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45 Perowne Street

History of 45 Perowne Street





Henry Thompson, cabinet maker


Harry Thompson, cabinet maker and verger S Barnabas Church


Mrs Calcott


Allen Gray


Andrew Grant Ryder


Harold Toller, painter

In 2003 Irene Back née Toller, born in this house in 1923,  wrote to the Museum of Cambridge with her memories of growing up in Mill Road:

From a very early age I felt that I lived in a “village” community – a “village” that had everything. Our doctor, Dr Burns, who was the founder of a medical practice  which is still going strong under the name of Brookfields health centre. I must be one of the oldest patients still on the books.

We had two cinemas nearby. The Kinema and the Playhouse which was situated on the corner of Covent Garden and was grander than the Kinema, with stone steps leading up to the ticket office. A young lad in page boy uniform, was employed there who during the interval walked backwards down the aisles, spraying everywhere with an obnoxious perfume. No windows or air-conditioning in those days!

Passing the Work House (later Mill Road Maternity Hospital) and Dales Brewery in Gwydir Street, was the Mill Road Library in the shadow of the railway bridge. The local children (eight years and above) would spend hours in the children’s reading room which was overseen by a formidable lady, sitting at a desk waiting to examine our hands – front and back – for any sign of grime. If we passed the test we were allowed to choose a book and sit at the table to read – IN SILENCE –  apart from a frequent fit of giggles.

The local church was St Barnabas, behind which was the infants’ school which I attended to the age of eight, moving on tp St Philip’s junior school. The headmistress was Miss Salmon and one of the teachers a Miss Fitch. Having passed the 11 plus exam, I moved up to the Girls’ Central School in Melbourne Place and still have my school report book from 1934.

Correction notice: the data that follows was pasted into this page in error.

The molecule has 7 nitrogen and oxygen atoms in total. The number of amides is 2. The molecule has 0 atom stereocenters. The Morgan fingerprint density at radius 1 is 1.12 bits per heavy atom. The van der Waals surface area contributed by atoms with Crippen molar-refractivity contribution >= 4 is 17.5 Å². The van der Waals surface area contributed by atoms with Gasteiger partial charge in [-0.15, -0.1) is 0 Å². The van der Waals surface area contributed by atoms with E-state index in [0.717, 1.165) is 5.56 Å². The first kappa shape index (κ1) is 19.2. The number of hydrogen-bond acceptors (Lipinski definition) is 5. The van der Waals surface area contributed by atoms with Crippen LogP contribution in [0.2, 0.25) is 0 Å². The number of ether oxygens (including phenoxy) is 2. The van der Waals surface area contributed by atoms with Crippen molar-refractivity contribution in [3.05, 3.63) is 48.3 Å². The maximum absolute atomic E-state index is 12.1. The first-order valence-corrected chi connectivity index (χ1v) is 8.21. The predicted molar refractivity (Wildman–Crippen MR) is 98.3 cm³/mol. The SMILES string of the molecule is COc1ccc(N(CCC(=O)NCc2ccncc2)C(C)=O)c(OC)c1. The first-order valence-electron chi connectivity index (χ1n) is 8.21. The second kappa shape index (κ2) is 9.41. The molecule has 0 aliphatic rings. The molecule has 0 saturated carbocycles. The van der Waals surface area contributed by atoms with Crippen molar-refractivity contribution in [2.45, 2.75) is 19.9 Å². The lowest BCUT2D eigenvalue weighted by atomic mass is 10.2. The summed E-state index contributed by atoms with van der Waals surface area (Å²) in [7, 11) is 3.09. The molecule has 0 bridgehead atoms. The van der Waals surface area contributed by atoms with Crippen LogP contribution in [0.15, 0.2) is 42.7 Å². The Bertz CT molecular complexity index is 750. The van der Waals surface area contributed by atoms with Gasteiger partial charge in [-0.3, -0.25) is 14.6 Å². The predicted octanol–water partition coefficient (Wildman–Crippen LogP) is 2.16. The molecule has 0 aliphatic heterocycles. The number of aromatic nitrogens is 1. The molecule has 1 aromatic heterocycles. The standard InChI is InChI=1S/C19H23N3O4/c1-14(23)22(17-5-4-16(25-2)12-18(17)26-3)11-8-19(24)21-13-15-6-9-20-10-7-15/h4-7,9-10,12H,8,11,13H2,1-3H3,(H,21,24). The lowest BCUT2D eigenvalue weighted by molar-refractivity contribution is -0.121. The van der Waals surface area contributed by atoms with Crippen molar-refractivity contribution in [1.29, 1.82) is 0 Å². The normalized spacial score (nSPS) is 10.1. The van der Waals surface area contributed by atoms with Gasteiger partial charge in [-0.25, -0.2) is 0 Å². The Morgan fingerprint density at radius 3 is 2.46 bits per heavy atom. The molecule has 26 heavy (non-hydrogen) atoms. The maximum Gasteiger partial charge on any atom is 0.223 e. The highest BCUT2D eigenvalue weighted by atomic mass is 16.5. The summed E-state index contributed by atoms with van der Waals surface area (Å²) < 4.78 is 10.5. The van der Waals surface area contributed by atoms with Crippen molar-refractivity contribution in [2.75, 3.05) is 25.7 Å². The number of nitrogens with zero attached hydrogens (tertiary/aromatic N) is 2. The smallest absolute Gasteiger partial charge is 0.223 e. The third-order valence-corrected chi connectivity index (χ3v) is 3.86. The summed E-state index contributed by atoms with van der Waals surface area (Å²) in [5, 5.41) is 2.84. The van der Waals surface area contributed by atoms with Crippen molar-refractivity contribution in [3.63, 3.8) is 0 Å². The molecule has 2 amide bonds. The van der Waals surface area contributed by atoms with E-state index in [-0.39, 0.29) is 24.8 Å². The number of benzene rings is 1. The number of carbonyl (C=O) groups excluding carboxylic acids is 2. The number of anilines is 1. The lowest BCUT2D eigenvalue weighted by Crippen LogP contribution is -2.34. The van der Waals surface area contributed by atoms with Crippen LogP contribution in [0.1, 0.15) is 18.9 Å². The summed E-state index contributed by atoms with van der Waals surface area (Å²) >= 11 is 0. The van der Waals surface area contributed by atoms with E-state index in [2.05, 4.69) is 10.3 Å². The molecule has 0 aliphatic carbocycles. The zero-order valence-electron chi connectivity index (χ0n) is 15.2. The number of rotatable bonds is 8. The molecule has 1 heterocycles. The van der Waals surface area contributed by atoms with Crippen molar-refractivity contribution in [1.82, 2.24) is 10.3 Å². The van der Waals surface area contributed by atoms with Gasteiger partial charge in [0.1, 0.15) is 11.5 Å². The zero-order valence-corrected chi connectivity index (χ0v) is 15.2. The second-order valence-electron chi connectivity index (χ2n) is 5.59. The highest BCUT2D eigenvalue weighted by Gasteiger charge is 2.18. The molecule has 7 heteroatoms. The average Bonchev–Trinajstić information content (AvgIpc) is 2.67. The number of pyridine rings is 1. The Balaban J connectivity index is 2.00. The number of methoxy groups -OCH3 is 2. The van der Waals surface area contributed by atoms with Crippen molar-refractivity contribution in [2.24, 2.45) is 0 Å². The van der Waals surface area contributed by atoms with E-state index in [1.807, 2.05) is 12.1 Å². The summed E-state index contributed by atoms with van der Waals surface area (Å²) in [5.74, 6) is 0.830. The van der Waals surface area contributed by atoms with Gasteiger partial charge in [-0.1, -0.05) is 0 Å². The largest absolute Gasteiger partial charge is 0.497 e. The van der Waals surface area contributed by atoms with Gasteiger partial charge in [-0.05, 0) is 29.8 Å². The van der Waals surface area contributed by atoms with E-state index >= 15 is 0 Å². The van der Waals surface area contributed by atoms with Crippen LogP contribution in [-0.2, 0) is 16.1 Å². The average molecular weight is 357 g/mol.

Our home was very near to the railway station, within easy walking distance so that when we had our summer holiday, a ten shilling railway ticket was purchased, which meant we could go to Hunstanton every day for a whole week, which meant Mum packing sandwiches every night for the following day.

In Perowne Street our house, number 45, was end-of-terrace. And over the high stone wall was Slingsbys’ Yard. I think that my most endearing memory of those far off days was that in the yard was a blacksmith’s forge. I wonder how many people still remember when the handsome shire horses were brought there to be shod?

The blacksmith was a very tolerant man who allowed the children to watch him at work and he would let the boys work the bellows to keep the fire going. Whilst he was showing one horse, there would be two or three patiently waiting outside in the street for their turn.

In the twenties of course the horse drawn vehicles were the main means of transport and were used by most of the trades people. So our friendly blacksmith was kept very busy.

When I ran errands for my mother at the shops at the top of the street, she would always call out as I left the house “mind the horses!”.






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